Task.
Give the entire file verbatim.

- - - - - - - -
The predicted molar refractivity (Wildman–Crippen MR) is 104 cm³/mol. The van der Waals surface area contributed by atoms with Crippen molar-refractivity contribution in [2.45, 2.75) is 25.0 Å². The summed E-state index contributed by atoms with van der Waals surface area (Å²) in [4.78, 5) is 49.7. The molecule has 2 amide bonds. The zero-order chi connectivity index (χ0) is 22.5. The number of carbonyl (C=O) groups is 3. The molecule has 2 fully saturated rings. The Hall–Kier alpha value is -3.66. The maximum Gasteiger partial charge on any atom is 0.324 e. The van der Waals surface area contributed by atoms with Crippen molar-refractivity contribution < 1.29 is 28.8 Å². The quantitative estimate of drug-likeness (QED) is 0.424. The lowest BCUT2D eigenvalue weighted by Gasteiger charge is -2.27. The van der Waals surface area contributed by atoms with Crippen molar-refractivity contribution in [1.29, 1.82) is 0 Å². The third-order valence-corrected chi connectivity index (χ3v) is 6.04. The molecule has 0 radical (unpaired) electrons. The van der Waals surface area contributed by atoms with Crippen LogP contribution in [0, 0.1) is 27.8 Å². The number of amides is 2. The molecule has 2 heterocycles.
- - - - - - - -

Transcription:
The predicted molar refractivity (Wildman–Crippen MR) is 104 cm³/mol. The van der Waals surface area contributed by atoms with Crippen molar-refractivity contribution in [2.45, 2.75) is 25.0 Å². The summed E-state index contributed by atoms with van der Waals surface area (Å²) in [4.78, 5) is 49.7. The molecule has 2 amide bonds. The zero-order chi connectivity index (χ0) is 22.5. The number of carbonyl (C=O) groups is 3. The molecule has 2 fully saturated rings. The Hall–Kier alpha value is -3.66. The maximum Gasteiger partial charge on any atom is 0.324 e. The van der Waals surface area contributed by atoms with Crippen molar-refractivity contribution < 1.29 is 28.8 Å². The quantitative estimate of drug-likeness (QED) is 0.424. The lowest BCUT2D eigenvalue weighted by Gasteiger charge is -2.27. The van der Waals surface area contributed by atoms with Crippen molar-refractivity contribution in [1.29, 1.82) is 0 Å². The third-order valence-corrected chi connectivity index (χ3v) is 6.04. The molecule has 0 radical (unpaired) electrons. The van der Waals surface area contributed by atoms with Crippen LogP contribution in [0, 0.1) is 27.8 Å². The number of amides is 2. The molecule has 2 heterocycles.